Ahmed Kanna claims that one of the reasons for boycotting Israeli universities is that these universities have strongly tended to support the occupation, and that this fact has been amply demonstrated by boycott supporters. Interestingly enough, the Task Force itself did not find this to be the case, and I hope that most of my anthropological colleagues will agree that the mere repetition by boycott supporters of the same narrative slogans hardly constitutes a demonstration of anything other than a commitment to that narrative.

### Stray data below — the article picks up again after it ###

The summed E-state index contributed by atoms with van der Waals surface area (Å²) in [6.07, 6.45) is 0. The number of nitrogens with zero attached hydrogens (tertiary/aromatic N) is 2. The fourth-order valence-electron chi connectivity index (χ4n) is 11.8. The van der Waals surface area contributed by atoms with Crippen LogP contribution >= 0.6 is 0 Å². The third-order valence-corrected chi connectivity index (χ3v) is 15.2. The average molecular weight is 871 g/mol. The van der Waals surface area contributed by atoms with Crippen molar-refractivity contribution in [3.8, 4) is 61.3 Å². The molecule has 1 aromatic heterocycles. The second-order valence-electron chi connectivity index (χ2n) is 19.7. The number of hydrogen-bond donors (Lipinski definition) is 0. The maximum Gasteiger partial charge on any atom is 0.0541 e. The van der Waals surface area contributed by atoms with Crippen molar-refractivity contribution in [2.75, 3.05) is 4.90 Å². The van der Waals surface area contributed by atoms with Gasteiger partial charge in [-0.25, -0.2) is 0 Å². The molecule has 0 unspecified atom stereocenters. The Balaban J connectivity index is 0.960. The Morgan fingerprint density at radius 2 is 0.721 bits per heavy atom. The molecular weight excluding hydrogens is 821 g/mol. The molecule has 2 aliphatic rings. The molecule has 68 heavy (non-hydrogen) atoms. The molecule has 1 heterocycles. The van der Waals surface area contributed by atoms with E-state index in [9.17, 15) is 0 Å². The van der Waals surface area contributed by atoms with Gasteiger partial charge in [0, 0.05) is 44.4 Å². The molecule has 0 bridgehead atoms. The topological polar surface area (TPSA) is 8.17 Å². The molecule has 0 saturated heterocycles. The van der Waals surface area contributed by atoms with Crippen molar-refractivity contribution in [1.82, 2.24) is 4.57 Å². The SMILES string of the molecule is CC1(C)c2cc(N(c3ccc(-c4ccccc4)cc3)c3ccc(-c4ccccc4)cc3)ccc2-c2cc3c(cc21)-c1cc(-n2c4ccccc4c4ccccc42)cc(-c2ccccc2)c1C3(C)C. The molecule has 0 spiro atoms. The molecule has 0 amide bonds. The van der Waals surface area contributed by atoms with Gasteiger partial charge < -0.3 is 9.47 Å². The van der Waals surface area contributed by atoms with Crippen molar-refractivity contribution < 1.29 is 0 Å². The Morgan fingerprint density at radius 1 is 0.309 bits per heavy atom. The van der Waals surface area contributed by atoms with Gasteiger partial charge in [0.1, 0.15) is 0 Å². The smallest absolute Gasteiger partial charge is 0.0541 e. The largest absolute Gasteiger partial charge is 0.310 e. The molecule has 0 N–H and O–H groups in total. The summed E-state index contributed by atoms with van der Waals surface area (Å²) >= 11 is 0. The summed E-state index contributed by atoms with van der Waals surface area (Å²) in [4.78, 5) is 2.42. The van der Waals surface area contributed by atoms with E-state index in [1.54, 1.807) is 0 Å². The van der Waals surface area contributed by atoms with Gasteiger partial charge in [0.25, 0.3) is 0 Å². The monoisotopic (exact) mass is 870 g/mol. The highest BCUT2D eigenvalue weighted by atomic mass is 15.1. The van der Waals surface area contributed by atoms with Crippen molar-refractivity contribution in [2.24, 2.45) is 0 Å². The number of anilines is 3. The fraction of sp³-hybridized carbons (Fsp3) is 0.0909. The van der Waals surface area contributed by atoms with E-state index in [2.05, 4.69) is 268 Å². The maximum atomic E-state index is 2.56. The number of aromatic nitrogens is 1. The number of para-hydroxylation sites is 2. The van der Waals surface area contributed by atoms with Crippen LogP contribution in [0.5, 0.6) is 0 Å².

BDS supporters continually use the term “complicity” to describe Israeli support of the occupation. The term complicity appears eight times in the academic boycott guidelines created by the Palestinian BDS National Committee, which serve as the foundational charter of the BDS movement. In thinking about the upcoming vote, it may be helpful to examine the “emics” of complicity and how charges of complicity function as a component of BDS rhetorical strategies. The BDS boycott guidelines identify three distinct human and organization levels and five separate modes of action and thought, which combined together, create the 15 forms of culpable thought and action. These levels are 1) individual complicity, 2) Israeli institutional complicity, and 3) Non-Israeli institutional complicity. The modes of action are 1) Silence 2) Justification, 3) Whitewashing 4) Diversion, and 5) Direct Collaboration. These fifteen BDS-defined forms of complicity make up the universe of transgressive thought and action with regard to conflict in Israel and Palestine. Individual complicity falls under BDS’s so-called “common sense” boycott standards, which target persons, while institutional complicity falls under the institutional guidelines.